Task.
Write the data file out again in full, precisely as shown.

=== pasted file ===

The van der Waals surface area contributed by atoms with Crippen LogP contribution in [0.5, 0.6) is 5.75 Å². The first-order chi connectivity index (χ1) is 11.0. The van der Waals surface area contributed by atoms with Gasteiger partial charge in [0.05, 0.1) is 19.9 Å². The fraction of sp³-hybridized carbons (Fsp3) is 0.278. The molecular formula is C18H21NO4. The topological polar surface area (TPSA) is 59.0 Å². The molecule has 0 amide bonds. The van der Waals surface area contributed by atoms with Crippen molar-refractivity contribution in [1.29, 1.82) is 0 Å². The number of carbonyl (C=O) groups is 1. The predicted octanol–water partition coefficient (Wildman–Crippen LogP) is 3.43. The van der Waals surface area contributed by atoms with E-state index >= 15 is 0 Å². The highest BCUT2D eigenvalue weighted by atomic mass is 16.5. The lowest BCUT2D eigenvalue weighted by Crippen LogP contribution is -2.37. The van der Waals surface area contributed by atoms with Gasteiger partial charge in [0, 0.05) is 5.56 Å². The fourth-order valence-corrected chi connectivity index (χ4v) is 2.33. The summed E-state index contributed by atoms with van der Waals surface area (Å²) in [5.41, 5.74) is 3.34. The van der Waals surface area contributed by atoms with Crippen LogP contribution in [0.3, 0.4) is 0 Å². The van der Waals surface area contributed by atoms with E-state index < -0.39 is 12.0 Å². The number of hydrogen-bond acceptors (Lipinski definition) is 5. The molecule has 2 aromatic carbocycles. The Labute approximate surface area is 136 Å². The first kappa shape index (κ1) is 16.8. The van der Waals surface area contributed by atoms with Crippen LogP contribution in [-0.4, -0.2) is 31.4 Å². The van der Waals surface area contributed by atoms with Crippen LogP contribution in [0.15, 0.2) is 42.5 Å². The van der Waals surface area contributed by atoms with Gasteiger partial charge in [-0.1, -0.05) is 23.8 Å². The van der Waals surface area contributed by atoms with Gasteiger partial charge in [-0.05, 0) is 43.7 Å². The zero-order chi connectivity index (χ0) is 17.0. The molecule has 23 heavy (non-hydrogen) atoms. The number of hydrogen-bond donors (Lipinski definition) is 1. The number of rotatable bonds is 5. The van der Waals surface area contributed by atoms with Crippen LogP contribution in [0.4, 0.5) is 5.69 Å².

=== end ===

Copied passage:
The van der Waals surface area contributed by atoms with Crippen LogP contribution in [0.5, 0.6) is 5.75 Å². The first-order chi connectivity index (χ1) is 11.0. The van der Waals surface area contributed by atoms with Gasteiger partial charge in [0.05, 0.1) is 19.9 Å². The fraction of sp³-hybridized carbons (Fsp3) is 0.278. The molecular formula is C18H21NO4. The topological polar surface area (TPSA) is 59.0 Å². The molecule has 0 amide bonds. The van der Waals surface area contributed by atoms with Crippen molar-refractivity contribution in [1.29, 1.82) is 0 Å². The number of carbonyl (C=O) groups is 1. The predicted octanol–water partition coefficient (Wildman–Crippen LogP) is 3.43. The van der Waals surface area contributed by atoms with E-state index >= 15 is 0 Å². The highest BCUT2D eigenvalue weighted by atomic mass is 16.5. The lowest BCUT2D eigenvalue weighted by Crippen LogP contribution is -2.37. The van der Waals surface area contributed by atoms with Gasteiger partial charge in [0, 0.05) is 5.56 Å². The fourth-order valence-corrected chi connectivity index (χ4v) is 2.33. The summed E-state index contributed by atoms with van der Waals surface area (Å²) in [5.41, 5.74) is 3.34. The van der Waals surface area contributed by atoms with Crippen LogP contribution in [0.3, 0.4) is 0 Å². The van der Waals surface area contributed by atoms with E-state index < -0.39 is 12.0 Å². The number of hydrogen-bond acceptors (Lipinski definition) is 5. The molecule has 2 aromatic carbocycles. The Labute approximate surface area is 136 Å². The first kappa shape index (κ1) is 16.8. The van der Waals surface area contributed by atoms with Crippen LogP contribution in [-0.4, -0.2) is 31.4 Å². The van der Waals surface area contributed by atoms with Crippen LogP contribution in [0.15, 0.2) is 42.5 Å². The van der Waals surface area contributed by atoms with Gasteiger partial charge in [-0.1, -0.05) is 23.8 Å². The van der Waals surface area contributed by atoms with Gasteiger partial charge in [-0.05, 0) is 43.7 Å². The zero-order chi connectivity index (χ0) is 17.0. The molecule has 23 heavy (non-hydrogen) atoms. The number of hydrogen-bond donors (Lipinski definition) is 1. The number of rotatable bonds is 5. The van der Waals surface area contributed by atoms with Crippen LogP contribution in [0.4, 0.5) is 5.69 Å².